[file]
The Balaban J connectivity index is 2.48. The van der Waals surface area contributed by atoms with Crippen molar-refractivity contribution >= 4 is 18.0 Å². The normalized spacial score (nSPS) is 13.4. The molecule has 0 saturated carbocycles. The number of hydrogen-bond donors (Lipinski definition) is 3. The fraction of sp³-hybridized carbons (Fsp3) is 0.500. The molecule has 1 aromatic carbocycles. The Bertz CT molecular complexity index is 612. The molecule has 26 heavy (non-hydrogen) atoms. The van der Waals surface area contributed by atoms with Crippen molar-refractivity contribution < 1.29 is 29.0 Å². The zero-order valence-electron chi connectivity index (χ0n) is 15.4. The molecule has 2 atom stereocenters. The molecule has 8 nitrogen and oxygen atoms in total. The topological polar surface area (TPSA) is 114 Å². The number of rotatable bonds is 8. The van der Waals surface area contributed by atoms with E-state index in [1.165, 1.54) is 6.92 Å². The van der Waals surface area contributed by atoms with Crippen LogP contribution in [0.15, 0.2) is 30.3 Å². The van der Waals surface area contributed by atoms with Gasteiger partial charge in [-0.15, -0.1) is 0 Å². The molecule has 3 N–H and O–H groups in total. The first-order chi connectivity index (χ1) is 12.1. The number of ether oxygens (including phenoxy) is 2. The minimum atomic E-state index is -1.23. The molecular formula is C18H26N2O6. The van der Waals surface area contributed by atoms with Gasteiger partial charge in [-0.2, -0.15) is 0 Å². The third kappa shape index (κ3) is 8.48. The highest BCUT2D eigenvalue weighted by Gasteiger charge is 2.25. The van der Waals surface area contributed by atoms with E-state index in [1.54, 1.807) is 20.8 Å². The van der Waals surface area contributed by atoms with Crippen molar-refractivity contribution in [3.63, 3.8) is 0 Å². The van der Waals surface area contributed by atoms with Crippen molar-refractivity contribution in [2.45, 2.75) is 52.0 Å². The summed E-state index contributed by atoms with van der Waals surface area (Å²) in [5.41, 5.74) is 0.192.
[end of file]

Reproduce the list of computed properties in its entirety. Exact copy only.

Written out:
The Balaban J connectivity index is 2.48. The van der Waals surface area contributed by atoms with Crippen molar-refractivity contribution >= 4 is 18.0 Å². The normalized spacial score (nSPS) is 13.4. The molecule has 0 saturated carbocycles. The number of hydrogen-bond donors (Lipinski definition) is 3. The fraction of sp³-hybridized carbons (Fsp3) is 0.500. The molecule has 1 aromatic carbocycles. The Bertz CT molecular complexity index is 612. The molecule has 26 heavy (non-hydrogen) atoms. The van der Waals surface area contributed by atoms with Crippen molar-refractivity contribution < 1.29 is 29.0 Å². The zero-order valence-electron chi connectivity index (χ0n) is 15.4. The molecule has 2 atom stereocenters. The molecule has 8 nitrogen and oxygen atoms in total. The topological polar surface area (TPSA) is 114 Å². The number of rotatable bonds is 8. The van der Waals surface area contributed by atoms with E-state index in [1.165, 1.54) is 6.92 Å². The van der Waals surface area contributed by atoms with Crippen LogP contribution in [0.15, 0.2) is 30.3 Å². The van der Waals surface area contributed by atoms with Gasteiger partial charge in [-0.15, -0.1) is 0 Å². The molecule has 3 N–H and O–H groups in total. The first-order chi connectivity index (χ1) is 12.1. The number of ether oxygens (including phenoxy) is 2. The minimum atomic E-state index is -1.23. The molecular formula is C18H26N2O6. The van der Waals surface area contributed by atoms with Gasteiger partial charge in [-0.2, -0.15) is 0 Å². The third kappa shape index (κ3) is 8.48. The highest BCUT2D eigenvalue weighted by Gasteiger charge is 2.25. The van der Waals surface area contributed by atoms with E-state index in [1.54, 1.807) is 20.8 Å². The van der Waals surface area contributed by atoms with Crippen molar-refractivity contribution in [3.63, 3.8) is 0 Å². The van der Waals surface area contributed by atoms with Crippen molar-refractivity contribution in [2.45, 2.75) is 52.0 Å². The summed E-state index contributed by atoms with van der Waals surface area (Å²) in [5.41, 5.74) is 0.192.